The Asamkirche is a popular attraction in Munich, but if it weren't for the interior, it probably would go unnoticed. Stuck in the middle of a shopping district and almost hidden by its commercial neighbors, the Asamkirche is a Rococo gem- perhaps the best Rococo interior anywhere.
It could even be regarded as Rococo overkill by those who find it a little over the top; in any case, the Asamkirche is a must see.
The interior is rather dimly lit, which, be the way, seemed to me to suit the building. The nave is richly decorated, and no single square centimeter is left without embellishments.
Altarýs beautiful with its sculptured group of Holy Trinity. Worth looking at even from a bedroom window :)))
You should also see the pulpit in Rococo style with sculptures (note the one above the pulpit with 10 commandments) , carvings, gilded decorations and many other things - I loved it!
The foundation stone of this noteworthy Church of St. John Nepomuk (thatýs how the church is officially known) was laid in 1733 by the brothers Egid Quirin (1686-1739) and Cosmas Damian Asam (1692-1750) who were very highly regarded builders in their days. This church, a mere 8.8 metres wide and 28.8 metres long, was erected on their private property next to their richly decorated living-quarters (Asam House). Egid Quirin Asam - who was a sculptor and a stuccoist - aquired these properties adding later a plot of land to build a church on. The church was built and dedicated to the newly canonized St. Nepomuk - he was a monk who drowned in the Danube River. Though I guess he was canonized for some other reason, not for this :))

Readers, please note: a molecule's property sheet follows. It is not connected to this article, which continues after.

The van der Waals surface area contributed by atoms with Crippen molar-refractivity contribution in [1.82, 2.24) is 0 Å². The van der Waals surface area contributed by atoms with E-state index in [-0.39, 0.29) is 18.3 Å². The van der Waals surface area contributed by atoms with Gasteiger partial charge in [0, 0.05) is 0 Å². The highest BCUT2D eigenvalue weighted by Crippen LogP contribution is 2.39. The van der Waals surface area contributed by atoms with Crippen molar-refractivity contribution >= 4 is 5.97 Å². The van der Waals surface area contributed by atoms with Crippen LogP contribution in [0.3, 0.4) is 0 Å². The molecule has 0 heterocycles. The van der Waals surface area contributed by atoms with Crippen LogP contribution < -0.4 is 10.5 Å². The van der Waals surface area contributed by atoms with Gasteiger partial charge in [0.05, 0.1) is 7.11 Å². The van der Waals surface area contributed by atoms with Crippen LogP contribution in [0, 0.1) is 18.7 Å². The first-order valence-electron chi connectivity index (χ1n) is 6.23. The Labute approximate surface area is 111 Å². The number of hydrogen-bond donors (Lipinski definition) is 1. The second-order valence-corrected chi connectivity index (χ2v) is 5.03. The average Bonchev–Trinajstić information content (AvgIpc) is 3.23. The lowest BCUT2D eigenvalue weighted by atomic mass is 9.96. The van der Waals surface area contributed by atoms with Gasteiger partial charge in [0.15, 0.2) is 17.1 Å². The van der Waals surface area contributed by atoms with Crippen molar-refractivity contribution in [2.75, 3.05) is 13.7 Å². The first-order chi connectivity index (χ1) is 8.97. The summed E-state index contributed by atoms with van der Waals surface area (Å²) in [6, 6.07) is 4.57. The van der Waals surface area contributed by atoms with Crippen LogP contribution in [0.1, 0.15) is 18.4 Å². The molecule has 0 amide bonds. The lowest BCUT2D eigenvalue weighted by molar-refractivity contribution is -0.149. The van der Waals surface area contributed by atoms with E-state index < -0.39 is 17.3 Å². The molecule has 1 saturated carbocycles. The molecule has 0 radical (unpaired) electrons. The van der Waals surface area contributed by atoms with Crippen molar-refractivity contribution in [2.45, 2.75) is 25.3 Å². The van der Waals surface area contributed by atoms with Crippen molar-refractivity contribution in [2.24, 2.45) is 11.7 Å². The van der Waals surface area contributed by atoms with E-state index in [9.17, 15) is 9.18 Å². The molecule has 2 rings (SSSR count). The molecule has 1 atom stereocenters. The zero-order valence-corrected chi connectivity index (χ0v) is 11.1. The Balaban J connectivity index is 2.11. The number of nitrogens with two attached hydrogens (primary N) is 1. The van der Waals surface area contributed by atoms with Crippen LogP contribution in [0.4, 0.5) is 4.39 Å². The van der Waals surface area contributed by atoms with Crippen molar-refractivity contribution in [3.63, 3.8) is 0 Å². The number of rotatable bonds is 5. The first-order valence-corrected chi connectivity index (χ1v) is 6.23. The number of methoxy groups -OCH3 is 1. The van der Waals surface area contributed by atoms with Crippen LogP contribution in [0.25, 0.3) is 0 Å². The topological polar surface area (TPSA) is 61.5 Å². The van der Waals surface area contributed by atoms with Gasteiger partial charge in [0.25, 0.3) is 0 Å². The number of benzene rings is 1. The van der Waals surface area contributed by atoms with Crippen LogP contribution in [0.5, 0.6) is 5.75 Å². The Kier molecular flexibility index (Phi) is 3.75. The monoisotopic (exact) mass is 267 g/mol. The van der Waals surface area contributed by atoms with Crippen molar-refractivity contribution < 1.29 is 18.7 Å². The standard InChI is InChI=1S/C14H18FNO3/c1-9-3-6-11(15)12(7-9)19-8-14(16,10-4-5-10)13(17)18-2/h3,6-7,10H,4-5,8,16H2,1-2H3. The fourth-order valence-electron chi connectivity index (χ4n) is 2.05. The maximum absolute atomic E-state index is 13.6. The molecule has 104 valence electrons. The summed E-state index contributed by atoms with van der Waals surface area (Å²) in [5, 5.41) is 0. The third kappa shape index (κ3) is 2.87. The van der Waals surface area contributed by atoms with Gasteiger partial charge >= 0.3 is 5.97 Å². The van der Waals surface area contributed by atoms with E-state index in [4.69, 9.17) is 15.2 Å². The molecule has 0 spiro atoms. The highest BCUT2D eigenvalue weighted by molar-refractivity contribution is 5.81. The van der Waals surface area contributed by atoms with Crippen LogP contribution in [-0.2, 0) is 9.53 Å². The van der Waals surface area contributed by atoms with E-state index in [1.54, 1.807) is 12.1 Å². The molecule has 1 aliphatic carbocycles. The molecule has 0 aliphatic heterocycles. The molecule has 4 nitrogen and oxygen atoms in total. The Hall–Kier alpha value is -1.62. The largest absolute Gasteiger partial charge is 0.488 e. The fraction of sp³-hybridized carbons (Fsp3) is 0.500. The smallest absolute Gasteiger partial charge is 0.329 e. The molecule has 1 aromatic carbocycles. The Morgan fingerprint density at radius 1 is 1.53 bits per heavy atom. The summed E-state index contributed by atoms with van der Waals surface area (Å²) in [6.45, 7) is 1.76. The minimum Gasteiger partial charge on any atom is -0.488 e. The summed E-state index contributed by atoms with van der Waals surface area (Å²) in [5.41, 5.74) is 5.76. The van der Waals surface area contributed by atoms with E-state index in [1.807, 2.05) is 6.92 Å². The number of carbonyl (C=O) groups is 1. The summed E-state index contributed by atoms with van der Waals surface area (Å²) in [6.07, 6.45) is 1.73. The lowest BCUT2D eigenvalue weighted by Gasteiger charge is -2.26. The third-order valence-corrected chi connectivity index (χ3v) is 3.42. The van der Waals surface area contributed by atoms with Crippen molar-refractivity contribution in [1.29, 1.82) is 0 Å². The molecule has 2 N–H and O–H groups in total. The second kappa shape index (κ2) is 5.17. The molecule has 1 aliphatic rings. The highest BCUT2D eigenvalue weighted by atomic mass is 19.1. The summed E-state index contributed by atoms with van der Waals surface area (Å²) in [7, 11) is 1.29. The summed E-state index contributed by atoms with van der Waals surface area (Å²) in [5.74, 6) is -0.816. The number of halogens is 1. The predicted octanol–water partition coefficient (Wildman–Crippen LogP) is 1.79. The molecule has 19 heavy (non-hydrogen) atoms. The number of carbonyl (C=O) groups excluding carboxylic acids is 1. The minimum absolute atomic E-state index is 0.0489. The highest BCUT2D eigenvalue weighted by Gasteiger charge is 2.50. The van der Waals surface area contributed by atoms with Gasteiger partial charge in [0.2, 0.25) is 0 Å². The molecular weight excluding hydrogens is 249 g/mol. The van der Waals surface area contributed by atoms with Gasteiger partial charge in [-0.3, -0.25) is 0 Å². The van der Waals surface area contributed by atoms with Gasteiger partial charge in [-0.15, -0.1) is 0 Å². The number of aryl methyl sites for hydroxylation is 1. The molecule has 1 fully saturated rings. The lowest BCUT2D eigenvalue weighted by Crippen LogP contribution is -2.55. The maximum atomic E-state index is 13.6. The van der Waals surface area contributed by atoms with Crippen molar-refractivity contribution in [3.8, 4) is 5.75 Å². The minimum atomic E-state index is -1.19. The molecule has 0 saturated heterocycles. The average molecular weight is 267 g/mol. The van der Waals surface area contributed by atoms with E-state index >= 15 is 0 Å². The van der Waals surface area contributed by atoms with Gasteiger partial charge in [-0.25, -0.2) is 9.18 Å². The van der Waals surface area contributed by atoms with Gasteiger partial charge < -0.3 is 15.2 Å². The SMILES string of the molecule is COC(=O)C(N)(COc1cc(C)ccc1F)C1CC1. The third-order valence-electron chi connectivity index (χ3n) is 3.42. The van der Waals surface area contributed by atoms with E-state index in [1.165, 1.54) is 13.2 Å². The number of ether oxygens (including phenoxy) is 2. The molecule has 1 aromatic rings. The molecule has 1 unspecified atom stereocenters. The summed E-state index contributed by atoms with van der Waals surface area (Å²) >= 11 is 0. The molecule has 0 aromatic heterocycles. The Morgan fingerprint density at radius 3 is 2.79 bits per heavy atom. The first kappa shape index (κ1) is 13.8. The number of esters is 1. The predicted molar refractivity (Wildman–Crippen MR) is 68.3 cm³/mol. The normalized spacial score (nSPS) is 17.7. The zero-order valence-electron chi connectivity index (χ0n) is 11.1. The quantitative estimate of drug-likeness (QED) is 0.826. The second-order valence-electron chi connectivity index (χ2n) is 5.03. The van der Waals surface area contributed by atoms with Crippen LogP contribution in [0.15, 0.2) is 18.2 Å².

The initial building application was refused, since neither the town council nor Elector Karl Albrecht saw any need for an additional church in the city. However, later the permission to build was granted.
Cosmas Damian - the brother of Egid Quirin - also got himself a plot of land, whishing to construct a presbytery. The buildings of brothers are joined by the corridor and from one of the bedroom Egid Quirin could see his main altar.
Munich's most unusual church has a suitably extraordinary entrance, framed by raw rock foundations. Inside you'll discover a prime example of true southern German, late-baroque architecture. Frescoes and rosy marble cover the walls, from which statuary and gilding explode -- there's even a gilt skeleton at the sanctuary's portal.